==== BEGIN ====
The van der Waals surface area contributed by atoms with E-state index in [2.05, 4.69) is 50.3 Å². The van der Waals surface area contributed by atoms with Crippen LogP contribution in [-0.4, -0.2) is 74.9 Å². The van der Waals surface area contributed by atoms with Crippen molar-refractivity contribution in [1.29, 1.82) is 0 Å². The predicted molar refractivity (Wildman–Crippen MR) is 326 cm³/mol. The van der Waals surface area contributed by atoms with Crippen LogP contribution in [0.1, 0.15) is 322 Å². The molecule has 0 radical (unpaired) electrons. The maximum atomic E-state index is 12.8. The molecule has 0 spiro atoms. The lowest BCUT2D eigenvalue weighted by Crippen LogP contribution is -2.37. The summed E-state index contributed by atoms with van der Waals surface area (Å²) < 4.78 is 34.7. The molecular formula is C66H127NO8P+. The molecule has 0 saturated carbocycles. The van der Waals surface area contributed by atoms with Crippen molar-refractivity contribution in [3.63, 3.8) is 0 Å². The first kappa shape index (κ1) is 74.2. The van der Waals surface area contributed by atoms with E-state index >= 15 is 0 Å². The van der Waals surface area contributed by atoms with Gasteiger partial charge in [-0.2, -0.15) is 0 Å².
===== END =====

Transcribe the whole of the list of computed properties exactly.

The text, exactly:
The van der Waals surface area contributed by atoms with E-state index in [2.05, 4.69) is 50.3 Å². The van der Waals surface area contributed by atoms with Crippen LogP contribution in [-0.4, -0.2) is 74.9 Å². The van der Waals surface area contributed by atoms with Crippen molar-refractivity contribution in [1.29, 1.82) is 0 Å². The predicted molar refractivity (Wildman–Crippen MR) is 326 cm³/mol. The van der Waals surface area contributed by atoms with Crippen LogP contribution in [0.1, 0.15) is 322 Å². The molecule has 0 radical (unpaired) electrons. The maximum atomic E-state index is 12.8. The molecule has 0 spiro atoms. The lowest BCUT2D eigenvalue weighted by Crippen LogP contribution is -2.37. The summed E-state index contributed by atoms with van der Waals surface area (Å²) < 4.78 is 34.7. The molecular formula is C66H127NO8P+. The molecule has 0 saturated carbocycles. The van der Waals surface area contributed by atoms with Crippen molar-refractivity contribution in [3.63, 3.8) is 0 Å². The first kappa shape index (κ1) is 74.2. The van der Waals surface area contributed by atoms with E-state index >= 15 is 0 Å². The van der Waals surface area contributed by atoms with Gasteiger partial charge in [-0.2, -0.15) is 0 Å².